| Focus 2/2 | The importance of deep soil horizons

Rooting of 150-year-old oak trees in a thick soil


Researchers from the Laboratory of Pedology of the University of Franche-Comté have studied the organization of the root system of pedunculate oak (Quercus robur) developed under non-restrictive edaphic conditions (colluvial leached brown soil). [1]

Root density, inclination, lateral and deep extension of roots were measured on 150-year-old pedunculate oaks established in colluvial leached brown soil. Soil materials, silty-clay and clay-silt… are accumulated 4 m thick above a karstified limestone rock. The current soil, as well as the underlying soil horizons, allow root development without physical or chemical constraints, down to the rock. Pedunculate oaks have a root system that can be divided into two parts: the surface system, which extends up to 60 cm deep, and the deep system, located below 60 cm.

At the level of the surface system and within a radius of 3 m around the tree, rooting is intensive and composed of roots of all diameters (less than 1 mm to more than 10 cm), with maximum root density. The roots are inclined at an angle of 80-85° to the vertical. Extensive rooting can extend up to a distance of 20 m from the tree. The deep root system, which develops within a radius of 2-2.5 m, is subdivided into 2 parts: from 60 to 120 cm (intensive deep system) and below 120 cm, up to more than 4 m (extensive deep system). It is composed of subvertical (tap) roots. An estimate of the volumes of soil prospected intensively and extensively gives 17 and 800 m3 respectively.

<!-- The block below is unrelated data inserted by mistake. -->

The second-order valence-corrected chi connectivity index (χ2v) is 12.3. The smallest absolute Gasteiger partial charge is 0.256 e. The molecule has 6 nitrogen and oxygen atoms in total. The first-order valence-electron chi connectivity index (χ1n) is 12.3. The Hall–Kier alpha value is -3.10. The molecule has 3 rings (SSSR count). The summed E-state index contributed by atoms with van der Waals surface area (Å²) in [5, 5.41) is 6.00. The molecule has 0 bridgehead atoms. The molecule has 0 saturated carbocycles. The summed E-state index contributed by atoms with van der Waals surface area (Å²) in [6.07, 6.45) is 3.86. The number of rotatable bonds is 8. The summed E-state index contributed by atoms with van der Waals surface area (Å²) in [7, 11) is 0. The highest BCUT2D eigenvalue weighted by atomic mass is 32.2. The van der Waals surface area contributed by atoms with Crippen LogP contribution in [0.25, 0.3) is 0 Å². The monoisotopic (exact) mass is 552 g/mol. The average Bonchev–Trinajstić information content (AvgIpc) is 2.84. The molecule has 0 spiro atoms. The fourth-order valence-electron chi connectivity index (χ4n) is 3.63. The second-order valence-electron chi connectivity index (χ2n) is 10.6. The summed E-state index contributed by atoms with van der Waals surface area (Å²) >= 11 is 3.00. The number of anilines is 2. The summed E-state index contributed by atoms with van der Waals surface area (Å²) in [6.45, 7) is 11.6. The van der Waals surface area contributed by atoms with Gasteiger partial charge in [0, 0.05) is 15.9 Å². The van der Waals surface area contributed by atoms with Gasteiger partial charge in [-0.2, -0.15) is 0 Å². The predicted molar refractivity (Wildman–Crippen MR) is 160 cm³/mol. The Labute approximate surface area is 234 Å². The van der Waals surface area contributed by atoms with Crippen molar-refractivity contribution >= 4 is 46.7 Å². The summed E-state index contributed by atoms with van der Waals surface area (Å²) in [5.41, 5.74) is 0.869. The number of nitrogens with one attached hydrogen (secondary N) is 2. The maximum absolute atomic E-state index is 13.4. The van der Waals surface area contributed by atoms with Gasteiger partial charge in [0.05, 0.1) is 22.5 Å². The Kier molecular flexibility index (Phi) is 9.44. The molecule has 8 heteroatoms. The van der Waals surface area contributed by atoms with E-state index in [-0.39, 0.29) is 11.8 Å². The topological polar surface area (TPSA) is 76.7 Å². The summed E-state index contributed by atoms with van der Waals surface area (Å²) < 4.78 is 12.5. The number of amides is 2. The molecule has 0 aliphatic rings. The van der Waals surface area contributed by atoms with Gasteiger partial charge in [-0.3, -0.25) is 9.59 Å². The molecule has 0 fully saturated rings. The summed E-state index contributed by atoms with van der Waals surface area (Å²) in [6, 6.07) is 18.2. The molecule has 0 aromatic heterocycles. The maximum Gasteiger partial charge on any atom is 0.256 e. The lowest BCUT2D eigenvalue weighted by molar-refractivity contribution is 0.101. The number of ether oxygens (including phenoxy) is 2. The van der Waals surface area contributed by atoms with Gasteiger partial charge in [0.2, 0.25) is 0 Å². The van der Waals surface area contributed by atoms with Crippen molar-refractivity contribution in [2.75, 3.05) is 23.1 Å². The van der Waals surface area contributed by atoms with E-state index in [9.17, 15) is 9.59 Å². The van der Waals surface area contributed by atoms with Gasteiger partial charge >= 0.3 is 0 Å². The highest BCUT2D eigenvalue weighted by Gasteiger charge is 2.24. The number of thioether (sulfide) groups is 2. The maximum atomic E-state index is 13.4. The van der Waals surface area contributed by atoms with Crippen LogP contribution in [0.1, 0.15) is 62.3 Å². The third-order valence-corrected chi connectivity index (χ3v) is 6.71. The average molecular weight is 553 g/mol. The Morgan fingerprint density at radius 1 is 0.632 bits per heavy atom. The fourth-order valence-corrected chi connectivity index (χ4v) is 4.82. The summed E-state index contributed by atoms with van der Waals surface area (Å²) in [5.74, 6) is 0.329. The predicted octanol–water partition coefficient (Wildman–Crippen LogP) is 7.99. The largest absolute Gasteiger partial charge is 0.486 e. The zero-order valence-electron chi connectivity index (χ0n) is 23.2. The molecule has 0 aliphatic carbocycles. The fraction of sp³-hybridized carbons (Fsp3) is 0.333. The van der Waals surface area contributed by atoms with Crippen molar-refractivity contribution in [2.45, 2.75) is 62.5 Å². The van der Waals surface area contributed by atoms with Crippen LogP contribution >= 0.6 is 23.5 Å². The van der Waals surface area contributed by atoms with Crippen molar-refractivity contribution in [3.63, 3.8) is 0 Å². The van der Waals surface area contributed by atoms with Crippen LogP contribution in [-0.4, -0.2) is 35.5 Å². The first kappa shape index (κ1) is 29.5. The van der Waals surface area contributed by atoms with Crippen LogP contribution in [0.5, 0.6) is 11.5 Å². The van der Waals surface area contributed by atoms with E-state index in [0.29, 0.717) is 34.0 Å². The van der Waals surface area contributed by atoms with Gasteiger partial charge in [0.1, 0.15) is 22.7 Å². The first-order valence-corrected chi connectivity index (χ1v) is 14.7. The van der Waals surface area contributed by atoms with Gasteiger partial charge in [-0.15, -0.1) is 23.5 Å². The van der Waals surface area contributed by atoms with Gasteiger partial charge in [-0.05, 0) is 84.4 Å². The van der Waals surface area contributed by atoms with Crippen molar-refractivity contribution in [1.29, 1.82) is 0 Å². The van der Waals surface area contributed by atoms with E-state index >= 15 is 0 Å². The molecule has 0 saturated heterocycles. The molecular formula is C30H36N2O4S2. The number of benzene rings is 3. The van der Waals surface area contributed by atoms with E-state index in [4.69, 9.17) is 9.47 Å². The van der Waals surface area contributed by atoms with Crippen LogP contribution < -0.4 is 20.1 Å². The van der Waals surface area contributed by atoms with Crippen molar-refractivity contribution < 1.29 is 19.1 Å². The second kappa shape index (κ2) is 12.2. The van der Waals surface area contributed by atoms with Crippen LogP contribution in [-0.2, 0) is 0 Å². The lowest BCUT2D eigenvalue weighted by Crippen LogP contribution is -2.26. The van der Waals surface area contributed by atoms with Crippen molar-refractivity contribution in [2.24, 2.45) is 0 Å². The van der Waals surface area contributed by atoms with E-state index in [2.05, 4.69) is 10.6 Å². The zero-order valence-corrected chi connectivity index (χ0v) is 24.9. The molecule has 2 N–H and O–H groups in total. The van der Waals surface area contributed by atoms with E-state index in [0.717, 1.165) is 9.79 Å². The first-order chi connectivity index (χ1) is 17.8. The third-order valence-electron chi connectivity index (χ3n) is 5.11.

Notes et références

Cover image. Exposed roots of an ancient oak tree (Quercus robur) in Fox Hills Forest in Northrepps Parish, Norfolk, UK. [Source: Kolforn (Wikimedia), CC BY-SA 4.0, via Wikimedia Commons]

[1] Lucot, E. & Bruckert, S. (1992). Organisation du système racinaire du chêne pédonculé (Quercus robur) développé en conditions édaphiques non contraignantes (sol brun lessivé colluvial). Annales des sciences forestières, INRA/EDP Sciences, 49 (5), pp.465-479.  hal-00882815 – https://doi.org/10.1051/forest:19920503